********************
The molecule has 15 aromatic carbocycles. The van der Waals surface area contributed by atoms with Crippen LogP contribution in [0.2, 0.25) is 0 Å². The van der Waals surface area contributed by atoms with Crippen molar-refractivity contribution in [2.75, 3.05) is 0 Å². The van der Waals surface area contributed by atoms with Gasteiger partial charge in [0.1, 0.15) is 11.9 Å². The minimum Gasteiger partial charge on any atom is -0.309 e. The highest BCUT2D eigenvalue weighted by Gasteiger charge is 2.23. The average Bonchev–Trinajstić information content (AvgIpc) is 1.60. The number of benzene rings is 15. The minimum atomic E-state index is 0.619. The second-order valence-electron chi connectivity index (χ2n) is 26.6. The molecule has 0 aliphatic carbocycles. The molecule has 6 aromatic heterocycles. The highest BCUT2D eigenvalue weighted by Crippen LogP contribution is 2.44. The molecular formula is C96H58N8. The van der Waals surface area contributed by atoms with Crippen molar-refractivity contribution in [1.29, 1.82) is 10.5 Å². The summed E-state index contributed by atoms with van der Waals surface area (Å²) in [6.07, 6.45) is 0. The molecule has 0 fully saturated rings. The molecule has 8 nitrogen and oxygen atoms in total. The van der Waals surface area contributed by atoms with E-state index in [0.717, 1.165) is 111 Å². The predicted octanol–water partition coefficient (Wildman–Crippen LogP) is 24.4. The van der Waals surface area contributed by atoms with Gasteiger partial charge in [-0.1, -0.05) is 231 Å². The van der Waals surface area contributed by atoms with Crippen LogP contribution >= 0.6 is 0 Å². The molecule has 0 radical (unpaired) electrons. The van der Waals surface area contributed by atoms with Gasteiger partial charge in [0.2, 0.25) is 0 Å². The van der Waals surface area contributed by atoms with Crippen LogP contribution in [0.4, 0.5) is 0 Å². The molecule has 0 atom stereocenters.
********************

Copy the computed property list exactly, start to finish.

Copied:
The molecule has 15 aromatic carbocycles. The van der Waals surface area contributed by atoms with Crippen LogP contribution in [0.2, 0.25) is 0 Å². The van der Waals surface area contributed by atoms with Crippen molar-refractivity contribution in [2.75, 3.05) is 0 Å². The van der Waals surface area contributed by atoms with Gasteiger partial charge in [0.1, 0.15) is 11.9 Å². The minimum Gasteiger partial charge on any atom is -0.309 e. The highest BCUT2D eigenvalue weighted by Gasteiger charge is 2.23. The average Bonchev–Trinajstić information content (AvgIpc) is 1.60. The number of benzene rings is 15. The minimum atomic E-state index is 0.619. The second-order valence-electron chi connectivity index (χ2n) is 26.6. The molecule has 0 aliphatic carbocycles. The molecule has 6 aromatic heterocycles. The highest BCUT2D eigenvalue weighted by Crippen LogP contribution is 2.44. The molecular formula is C96H58N8. The van der Waals surface area contributed by atoms with Crippen molar-refractivity contribution in [1.29, 1.82) is 10.5 Å². The summed E-state index contributed by atoms with van der Waals surface area (Å²) in [6.07, 6.45) is 0. The molecule has 0 fully saturated rings. The molecule has 8 nitrogen and oxygen atoms in total. The van der Waals surface area contributed by atoms with E-state index in [0.717, 1.165) is 111 Å². The predicted octanol–water partition coefficient (Wildman–Crippen LogP) is 24.4. The van der Waals surface area contributed by atoms with Gasteiger partial charge in [-0.1, -0.05) is 231 Å². The van der Waals surface area contributed by atoms with Crippen LogP contribution >= 0.6 is 0 Å². The molecule has 0 radical (unpaired) electrons. The van der Waals surface area contributed by atoms with Gasteiger partial charge in [0.2, 0.25) is 0 Å². The van der Waals surface area contributed by atoms with Crippen LogP contribution in [0.4, 0.5) is 0 Å². The molecule has 0 atom stereocenters.